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Obama's Stimulus Waste: $7 million per House on Internet Access

The opinions expressed by columnists are their own and do not necessarily represent the views of

In our blog post of July 5, 2011 we cited analysis of the recently release quarterly summary report of Barack Obama's Stimulus that concluded the Administration spent $278,000 per job they claimed to have "saved or created" with the $666 billion the White House has spent thus far of the more than $800 billion authorized by the legislation approved in 2009.   

The Administration used the Stimulus as a private slush fund to funnel vast amounts of money to programs and industries favored by the President.  

One of his campaign pledges was to expand broadband internet access, particularly to rural areas, and with the Stimulus check book in hand, Obama proceeded to deliver on that promise spending a total of $7.2 billion, with $2.5 billion specifically allocated to "Rural Utilities Service" (RUS).  

Jeffry Eisenach and Kevin Caves of Navigant Economics, a financial and economic analysis and consulting firm looked at the results of Obama's rural broadband expansion efforts.   The results aren't very pretty.

The Navigant analysts evaluated programs in three areas: Southwestern Montana, Northwestern Kansas, and Northern Minnesota that received Stimulus funds to extend broadband access to homes currently lacking service.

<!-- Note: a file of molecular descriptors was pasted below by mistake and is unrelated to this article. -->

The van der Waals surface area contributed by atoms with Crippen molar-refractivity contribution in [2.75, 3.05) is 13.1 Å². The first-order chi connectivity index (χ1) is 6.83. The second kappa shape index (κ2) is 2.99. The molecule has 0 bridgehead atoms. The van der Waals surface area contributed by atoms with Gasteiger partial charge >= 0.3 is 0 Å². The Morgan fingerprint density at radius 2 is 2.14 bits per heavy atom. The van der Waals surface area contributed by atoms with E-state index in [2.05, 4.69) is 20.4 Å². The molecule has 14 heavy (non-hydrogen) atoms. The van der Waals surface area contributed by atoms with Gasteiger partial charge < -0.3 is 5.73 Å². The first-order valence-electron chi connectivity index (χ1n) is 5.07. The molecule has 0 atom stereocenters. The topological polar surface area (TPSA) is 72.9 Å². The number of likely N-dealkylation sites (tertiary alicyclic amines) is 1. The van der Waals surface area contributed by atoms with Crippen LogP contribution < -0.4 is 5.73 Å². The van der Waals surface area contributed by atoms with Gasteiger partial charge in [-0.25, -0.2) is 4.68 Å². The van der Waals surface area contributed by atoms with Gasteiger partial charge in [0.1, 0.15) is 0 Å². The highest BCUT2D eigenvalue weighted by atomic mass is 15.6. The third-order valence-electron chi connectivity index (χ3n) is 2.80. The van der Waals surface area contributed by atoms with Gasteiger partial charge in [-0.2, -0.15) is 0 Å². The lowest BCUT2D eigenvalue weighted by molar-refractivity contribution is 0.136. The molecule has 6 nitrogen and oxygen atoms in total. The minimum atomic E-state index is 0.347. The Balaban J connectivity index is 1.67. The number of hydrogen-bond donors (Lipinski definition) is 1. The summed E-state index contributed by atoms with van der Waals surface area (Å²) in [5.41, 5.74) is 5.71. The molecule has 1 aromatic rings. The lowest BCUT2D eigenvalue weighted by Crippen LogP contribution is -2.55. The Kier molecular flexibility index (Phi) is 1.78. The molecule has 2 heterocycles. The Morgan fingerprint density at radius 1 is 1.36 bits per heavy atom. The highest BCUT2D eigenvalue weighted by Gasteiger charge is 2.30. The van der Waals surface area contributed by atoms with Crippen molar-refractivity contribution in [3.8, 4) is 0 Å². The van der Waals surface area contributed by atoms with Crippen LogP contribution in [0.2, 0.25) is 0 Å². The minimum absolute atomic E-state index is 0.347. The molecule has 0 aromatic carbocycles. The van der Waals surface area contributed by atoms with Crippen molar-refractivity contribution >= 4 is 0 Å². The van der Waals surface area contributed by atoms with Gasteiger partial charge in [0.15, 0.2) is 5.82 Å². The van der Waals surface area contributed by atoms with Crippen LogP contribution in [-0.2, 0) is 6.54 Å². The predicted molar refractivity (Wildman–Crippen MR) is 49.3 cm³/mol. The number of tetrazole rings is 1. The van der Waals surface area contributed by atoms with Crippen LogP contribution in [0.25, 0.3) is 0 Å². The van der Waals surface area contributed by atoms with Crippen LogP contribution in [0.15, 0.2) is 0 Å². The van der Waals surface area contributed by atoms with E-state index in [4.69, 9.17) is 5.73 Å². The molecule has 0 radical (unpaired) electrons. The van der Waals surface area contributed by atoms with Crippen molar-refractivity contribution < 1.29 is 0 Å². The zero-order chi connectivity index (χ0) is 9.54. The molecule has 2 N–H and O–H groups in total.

According to their report, it cost on average $349,234 per household.  

But, it gets worse. 

In the Montana region, there were actually a number of providers, including wireless, that already provided service in the area.  

Eisenach and Caves found that if 3G wireless was included, only seven households in the entire region could be considered to be without any option for access.  Thus, the cost to extend access to those seven homes was about $7 million each.  

Like Einstein said of insanity, this was doing the same thing over again and expecting different results.  

According to the Eisenach and Caves, "Prior investigations have shown that RUS' broadband subsidy programs were not cost effective, and often funded duplicative coverage in areas already served by existing programs."  

But, Obama funded it anyway – and sent American taxpayers the bill.  

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